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Normal life is returning to Chennai. There is likelihood that it would be disrupted again if rain pours. Fear is still there among the people. It will be there until the end of December.
I have been living in this growing city for nearly 35 years. Without any letup, the damage from rains and floods have continued to happen over the years. The analysis of what goes wrong continues too. Social media has amplified these analytical voices.
Those who are unable to come to power and those who lost power shout hoarse about the damage. Those in power pose for photographs in relief camps, and try and counter the criticism. I have been seeing this since the time MGR was in power.
Those in power pose for photographs in relief camps, and try and counter the criticism. I have been seeing this since the time MGR was in power.
Ruling party volunteers try to grow their party by distributing relief material. Opposition parties try to leave their mark by pointing out shortcomings.
Both sides take turns to talk about infrastructural lacunae. Much criticism happens over the funds allocated for infrastructure.
The party in power during the Assembly elections asked for votes saying it has transformed Chennai to Singapore. The same party is blaming the present ruling party for the damage from rains. People are now used to seeing and hearing these absurdities. These murmurs will die down once rain stops. The rainy season is used by political parties as a propaganda weapon. This has been the case for many years.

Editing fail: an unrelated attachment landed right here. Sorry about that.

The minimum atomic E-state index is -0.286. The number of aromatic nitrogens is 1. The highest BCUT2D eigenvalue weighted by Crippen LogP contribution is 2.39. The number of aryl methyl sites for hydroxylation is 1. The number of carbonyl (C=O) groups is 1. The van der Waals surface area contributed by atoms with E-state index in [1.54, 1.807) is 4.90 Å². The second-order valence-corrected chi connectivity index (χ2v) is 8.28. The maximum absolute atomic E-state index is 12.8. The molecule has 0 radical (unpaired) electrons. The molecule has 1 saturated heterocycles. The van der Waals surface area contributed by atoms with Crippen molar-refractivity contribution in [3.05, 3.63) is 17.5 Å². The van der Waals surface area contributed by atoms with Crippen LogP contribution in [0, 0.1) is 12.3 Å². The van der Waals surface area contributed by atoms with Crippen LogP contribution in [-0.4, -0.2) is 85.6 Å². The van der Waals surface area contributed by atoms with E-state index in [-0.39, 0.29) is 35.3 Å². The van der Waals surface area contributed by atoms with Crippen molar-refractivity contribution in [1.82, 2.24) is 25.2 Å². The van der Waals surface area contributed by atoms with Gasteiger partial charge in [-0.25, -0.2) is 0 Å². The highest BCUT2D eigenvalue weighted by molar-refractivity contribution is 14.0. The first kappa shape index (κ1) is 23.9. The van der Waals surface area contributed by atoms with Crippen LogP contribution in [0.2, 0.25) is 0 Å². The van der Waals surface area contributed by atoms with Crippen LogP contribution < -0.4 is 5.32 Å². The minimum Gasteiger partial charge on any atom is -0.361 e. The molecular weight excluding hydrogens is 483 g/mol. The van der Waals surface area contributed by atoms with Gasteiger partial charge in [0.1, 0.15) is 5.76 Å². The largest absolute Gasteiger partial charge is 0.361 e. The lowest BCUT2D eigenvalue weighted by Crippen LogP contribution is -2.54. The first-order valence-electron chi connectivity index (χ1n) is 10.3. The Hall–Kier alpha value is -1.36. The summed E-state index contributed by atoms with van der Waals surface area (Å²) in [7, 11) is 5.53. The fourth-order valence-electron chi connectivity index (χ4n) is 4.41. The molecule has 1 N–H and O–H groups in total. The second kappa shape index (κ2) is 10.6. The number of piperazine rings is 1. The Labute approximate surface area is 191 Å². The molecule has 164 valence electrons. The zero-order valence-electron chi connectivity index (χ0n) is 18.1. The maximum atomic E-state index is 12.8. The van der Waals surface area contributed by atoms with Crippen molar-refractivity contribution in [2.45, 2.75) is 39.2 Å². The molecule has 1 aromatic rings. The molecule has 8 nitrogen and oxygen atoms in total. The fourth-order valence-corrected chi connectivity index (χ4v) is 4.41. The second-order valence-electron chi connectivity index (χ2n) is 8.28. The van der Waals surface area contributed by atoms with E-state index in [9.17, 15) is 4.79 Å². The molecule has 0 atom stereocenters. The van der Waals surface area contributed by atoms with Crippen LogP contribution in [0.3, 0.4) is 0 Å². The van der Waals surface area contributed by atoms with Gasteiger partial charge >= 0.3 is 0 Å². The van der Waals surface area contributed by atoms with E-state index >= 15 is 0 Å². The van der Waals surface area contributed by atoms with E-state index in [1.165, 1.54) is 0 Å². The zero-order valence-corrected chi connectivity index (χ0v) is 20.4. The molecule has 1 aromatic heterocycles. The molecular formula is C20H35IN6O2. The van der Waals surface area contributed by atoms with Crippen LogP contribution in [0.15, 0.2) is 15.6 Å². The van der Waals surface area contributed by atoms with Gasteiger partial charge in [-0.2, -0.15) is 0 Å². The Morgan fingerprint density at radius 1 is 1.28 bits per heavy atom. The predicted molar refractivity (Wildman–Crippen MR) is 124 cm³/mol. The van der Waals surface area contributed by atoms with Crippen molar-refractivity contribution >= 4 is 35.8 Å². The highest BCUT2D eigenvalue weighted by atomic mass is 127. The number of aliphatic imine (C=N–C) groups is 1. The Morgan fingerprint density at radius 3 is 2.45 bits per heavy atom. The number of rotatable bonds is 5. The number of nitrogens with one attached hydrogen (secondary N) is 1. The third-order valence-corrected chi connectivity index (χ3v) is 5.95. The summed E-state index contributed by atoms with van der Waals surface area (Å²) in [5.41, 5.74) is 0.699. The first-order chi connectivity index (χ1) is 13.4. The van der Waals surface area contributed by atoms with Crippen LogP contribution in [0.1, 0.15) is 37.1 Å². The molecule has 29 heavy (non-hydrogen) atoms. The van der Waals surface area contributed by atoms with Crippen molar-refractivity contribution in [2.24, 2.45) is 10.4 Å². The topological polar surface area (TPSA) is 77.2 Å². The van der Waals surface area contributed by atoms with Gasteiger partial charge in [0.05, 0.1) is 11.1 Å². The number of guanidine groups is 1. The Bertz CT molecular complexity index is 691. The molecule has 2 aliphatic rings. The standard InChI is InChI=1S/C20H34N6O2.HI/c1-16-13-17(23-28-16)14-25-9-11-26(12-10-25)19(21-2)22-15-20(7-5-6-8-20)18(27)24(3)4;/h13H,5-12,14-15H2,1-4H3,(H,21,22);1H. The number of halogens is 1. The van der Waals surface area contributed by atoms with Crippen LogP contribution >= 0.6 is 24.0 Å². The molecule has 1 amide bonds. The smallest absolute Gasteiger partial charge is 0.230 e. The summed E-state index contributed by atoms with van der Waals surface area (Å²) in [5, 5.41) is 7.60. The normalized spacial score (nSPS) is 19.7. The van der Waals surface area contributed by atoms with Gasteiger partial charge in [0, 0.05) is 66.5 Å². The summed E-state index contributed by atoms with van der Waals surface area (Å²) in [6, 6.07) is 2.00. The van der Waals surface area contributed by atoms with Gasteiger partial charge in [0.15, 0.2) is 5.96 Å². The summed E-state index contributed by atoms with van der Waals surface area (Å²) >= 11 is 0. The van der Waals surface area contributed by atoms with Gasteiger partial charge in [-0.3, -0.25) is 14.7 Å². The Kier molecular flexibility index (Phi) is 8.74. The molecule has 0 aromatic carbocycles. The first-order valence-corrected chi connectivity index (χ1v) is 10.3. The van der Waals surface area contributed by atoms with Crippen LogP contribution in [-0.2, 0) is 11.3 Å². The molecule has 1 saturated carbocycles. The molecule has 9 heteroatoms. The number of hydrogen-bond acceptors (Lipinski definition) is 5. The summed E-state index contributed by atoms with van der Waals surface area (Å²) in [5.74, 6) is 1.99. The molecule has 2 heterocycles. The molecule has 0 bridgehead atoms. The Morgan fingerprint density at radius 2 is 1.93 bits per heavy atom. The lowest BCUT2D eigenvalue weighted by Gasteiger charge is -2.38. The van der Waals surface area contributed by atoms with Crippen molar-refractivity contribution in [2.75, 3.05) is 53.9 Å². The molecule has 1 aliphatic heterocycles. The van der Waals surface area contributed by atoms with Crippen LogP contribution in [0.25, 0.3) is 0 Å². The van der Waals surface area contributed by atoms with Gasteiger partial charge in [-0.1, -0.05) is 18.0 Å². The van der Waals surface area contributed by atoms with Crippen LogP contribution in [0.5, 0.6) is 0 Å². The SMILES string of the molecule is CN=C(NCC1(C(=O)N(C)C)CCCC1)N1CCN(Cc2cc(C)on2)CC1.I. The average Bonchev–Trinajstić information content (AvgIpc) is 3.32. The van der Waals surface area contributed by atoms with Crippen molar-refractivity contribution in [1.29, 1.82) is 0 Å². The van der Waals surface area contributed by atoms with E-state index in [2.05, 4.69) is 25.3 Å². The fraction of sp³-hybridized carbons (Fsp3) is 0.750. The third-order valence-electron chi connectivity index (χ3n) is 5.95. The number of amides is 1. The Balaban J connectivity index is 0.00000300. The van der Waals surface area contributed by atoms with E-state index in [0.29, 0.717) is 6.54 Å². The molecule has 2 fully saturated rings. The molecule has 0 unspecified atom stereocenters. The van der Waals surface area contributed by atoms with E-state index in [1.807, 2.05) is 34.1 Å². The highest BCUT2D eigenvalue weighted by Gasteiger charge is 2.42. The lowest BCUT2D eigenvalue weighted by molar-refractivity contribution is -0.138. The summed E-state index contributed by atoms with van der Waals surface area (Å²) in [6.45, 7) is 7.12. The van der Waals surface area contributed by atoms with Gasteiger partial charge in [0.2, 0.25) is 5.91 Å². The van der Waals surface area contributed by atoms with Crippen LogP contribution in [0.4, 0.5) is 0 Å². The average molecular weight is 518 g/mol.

The rainy season is used by political parties as a propaganda weapon. This has been the case for many years.
A national political party leader went on a boat to inspect the floods but arranged a photoshoot for publicity. This came under heavy criticism. When a chief minister served food for those affected by flood, a woman told him that they didn’t really need cooked food but asked him to instead provide basic facilities in their neighbourhood.
Some events routinely happen with rains: big communal kitchens organized by the government; hot food being cooked there; sad faces holding a plate in their hand for their food; compassionate speeches being given; volunteers handing out bread pieces; temporary pumping out of water; and transport disruption.
Several hundreds of crores are spent by the government on this without any planning. In this background, criticism about infrastructure issues are raised. This time also these have happened, are happening without any change.
So, is it possible that this can end and a solution be found? Yes, it is possible and it is easy to achieve, too, without requiring additional funds and foreign expertise. Having an experts committee to oversee government programs and functioning is enough.
A verse in Thirukkural says that a government with no one to make it realize its faults will perish (Idipparai illatha emaraa mannan, kedupparilaanun kedum). A committee that can correct government functioning is enough to set right things. Tamil Nadu has no proper mechanism to monitor government functioning. If such a voice is raised, then that voice is quickly silenced. Only when such voices are valued, people’s woes will be addressed. A new dawn will then happen. Democratic functioning will get a boost.
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